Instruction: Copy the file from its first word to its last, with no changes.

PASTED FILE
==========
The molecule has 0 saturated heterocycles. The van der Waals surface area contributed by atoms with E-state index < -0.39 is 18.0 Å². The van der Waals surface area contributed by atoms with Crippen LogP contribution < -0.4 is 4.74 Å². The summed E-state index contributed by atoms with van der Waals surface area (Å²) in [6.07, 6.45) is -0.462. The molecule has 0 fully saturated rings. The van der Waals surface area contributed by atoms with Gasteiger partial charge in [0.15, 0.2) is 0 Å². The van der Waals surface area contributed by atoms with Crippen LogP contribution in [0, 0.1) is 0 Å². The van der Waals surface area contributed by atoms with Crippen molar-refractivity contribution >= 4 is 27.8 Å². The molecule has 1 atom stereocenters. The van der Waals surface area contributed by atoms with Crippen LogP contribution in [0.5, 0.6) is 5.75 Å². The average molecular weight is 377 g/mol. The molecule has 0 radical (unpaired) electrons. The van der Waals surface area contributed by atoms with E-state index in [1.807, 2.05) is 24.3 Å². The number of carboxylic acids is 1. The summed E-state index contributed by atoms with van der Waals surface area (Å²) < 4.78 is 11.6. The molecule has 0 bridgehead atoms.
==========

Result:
The molecule has 0 saturated heterocycles. The van der Waals surface area contributed by atoms with E-state index < -0.39 is 18.0 Å². The van der Waals surface area contributed by atoms with Crippen LogP contribution < -0.4 is 4.74 Å². The summed E-state index contributed by atoms with van der Waals surface area (Å²) in [6.07, 6.45) is -0.462. The molecule has 0 fully saturated rings. The van der Waals surface area contributed by atoms with Gasteiger partial charge in [0.15, 0.2) is 0 Å². The van der Waals surface area contributed by atoms with Crippen LogP contribution in [0, 0.1) is 0 Å². The van der Waals surface area contributed by atoms with Crippen molar-refractivity contribution >= 4 is 27.8 Å². The molecule has 1 atom stereocenters. The van der Waals surface area contributed by atoms with Crippen LogP contribution in [0.5, 0.6) is 5.75 Å². The average molecular weight is 377 g/mol. The molecule has 0 radical (unpaired) electrons. The van der Waals surface area contributed by atoms with E-state index in [1.807, 2.05) is 24.3 Å². The number of carboxylic acids is 1. The summed E-state index contributed by atoms with van der Waals surface area (Å²) < 4.78 is 11.6. The molecule has 0 bridgehead atoms.